E.T. – A Review

Steven Spielberg couldn’t make E.T. today. Not that he’s lost his sense of wonder. He could handle the effects just fine and the pacing would be tight, and maybe he’d even cast the same way (using only non-stars, non-look-at-me actors), but you wouldn’t remember anything apart from the alien.

People remember that E.T. begins without words. There is a ten minute-or-so sequence that has justifiably become famous wherein nothing is heard but for E.T.’s breathing and the jingle of keys as his mysterious nemesis draws near. This is the sequence that sets up for us one half the movie’s premise: an abandoned alien pursued by shadowy government forces.

What makes E.T. great is that this isn’t the story.

E.T. is Elliott’s story. The first and last letters of his name are not mere coincidence. We meet him sat at the dinner table. He wants to play a game with his older brother and his brother’s friends. They aren’t listening. Elliott is around ten years old, scrawny, a fidget. He’s bright, but still a ten-year-old and he’s just as self-important and intensely vulnerable as any kid.

E.T.’s genius is how it depicts the family that meet the alien. If Spielberg was to falter anywhere in making the movie today, he’d most likely start with the real people. His recent work (pick anything from Hook through to Munich) doesn’t have the chutzpah to just let things happen on screen: everyone’s always telegraphing the moment nowadays, too many Names, too many famous faces.

E.T. is a movie that marries the best of the 70’s and the early 80’s: real people encounter the special effects in this movie and for the most part (‘til the flying bikes appear) their encounters are low-key and not given pre-eminence over the moments when no special effects are on screen.

Look at Elliott and the other boys round the dinner table. They don’t act like they’re in a big summer block-buster or a sci-fi movie. They don’t say anything that sets up what’s going to happen or establishes character or ironically references anything. This scene isn’t a hurry to reach the next big explosion. All we need to know here is that Elliott doesn’t have friends of his own at this gathering, that the other boys tolerate him, but aren’t above having fun at his expense, and that Spielberg takes an equal interest in these people as he does in bug-eyed aliens from outer-space.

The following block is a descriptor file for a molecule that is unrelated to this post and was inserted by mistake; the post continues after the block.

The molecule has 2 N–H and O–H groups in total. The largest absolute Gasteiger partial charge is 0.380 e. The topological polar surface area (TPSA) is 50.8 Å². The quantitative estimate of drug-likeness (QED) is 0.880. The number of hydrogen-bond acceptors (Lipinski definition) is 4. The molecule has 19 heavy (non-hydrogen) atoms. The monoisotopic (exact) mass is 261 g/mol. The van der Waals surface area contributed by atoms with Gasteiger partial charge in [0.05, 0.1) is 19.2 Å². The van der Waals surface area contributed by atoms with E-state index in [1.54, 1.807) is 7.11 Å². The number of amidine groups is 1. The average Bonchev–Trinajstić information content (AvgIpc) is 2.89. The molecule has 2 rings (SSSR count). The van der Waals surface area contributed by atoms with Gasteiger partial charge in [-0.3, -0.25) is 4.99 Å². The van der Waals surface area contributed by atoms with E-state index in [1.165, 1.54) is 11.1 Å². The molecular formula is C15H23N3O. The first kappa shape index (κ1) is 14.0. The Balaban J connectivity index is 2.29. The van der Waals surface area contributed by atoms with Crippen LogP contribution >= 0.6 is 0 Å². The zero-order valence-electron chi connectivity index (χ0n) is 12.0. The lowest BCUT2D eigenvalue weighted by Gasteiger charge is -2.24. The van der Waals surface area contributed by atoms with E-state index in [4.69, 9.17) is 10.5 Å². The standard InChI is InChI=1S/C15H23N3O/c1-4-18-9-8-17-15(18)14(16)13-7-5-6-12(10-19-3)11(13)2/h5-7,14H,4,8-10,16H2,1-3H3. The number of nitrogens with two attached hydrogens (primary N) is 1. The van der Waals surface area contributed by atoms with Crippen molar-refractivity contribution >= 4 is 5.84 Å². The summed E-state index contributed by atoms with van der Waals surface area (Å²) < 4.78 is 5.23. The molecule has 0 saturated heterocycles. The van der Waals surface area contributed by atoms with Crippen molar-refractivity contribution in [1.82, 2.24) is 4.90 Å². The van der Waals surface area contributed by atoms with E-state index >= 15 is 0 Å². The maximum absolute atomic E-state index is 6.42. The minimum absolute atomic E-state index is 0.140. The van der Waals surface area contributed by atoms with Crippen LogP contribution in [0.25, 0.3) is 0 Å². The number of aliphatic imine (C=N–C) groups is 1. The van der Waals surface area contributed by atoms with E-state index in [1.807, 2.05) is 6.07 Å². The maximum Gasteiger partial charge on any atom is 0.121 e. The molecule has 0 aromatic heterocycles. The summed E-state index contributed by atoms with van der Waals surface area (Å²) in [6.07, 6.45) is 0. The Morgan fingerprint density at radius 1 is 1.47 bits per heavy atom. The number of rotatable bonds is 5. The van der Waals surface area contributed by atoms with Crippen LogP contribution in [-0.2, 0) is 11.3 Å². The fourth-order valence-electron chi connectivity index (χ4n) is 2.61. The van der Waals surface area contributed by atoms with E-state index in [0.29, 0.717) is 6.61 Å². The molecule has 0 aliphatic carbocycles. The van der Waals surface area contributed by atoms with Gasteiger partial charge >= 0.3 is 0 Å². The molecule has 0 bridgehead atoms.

Elliott’s mother offers further proof that this isn’t just an effects movie. Watch her at the dinner table when Elliott starts talking about his absent father, how she gets up without a fuss and washes dishes with the air of a mortician. See her sat alone waiting for her kids to come home on Halloween night, putting out candles with her star-capped wand; a moment that’s sad because no-one shares it.

Drew Barrymore will probably never give a better performance than Gertie, Elliott’s little sister. Ok, so maybe she is there to shore-up the cute-quotient, but she does so in a way that’s remarkably unaffected for Hollywood royalty. Elliott’s brother, Michael, would never get away with those snaggle-teeth in today’s Hollywood, but those teeth – and Robert MacNaughton’s take on the character – are authentic in a way casting some shiny-happy O.C. refugee simply could never be.

Is E.T. without schmaltz? Impossible. This is a Spielberg movie, and it comes with all the faults and the schmaltz that that entails. What counts it whether it contains anything more than schmaltz, and on that count I would argue that it offers an embarrassment of riches. Today, Elliott would be side-lined and the movie would leave his suburban home within minutes, not an hour and a half into the movie. But in 1982 Spielberg knew where his story was. Not in space, or the realms of conspiracy, but in a broken-home in California.

Nothing human is alien to E.T.

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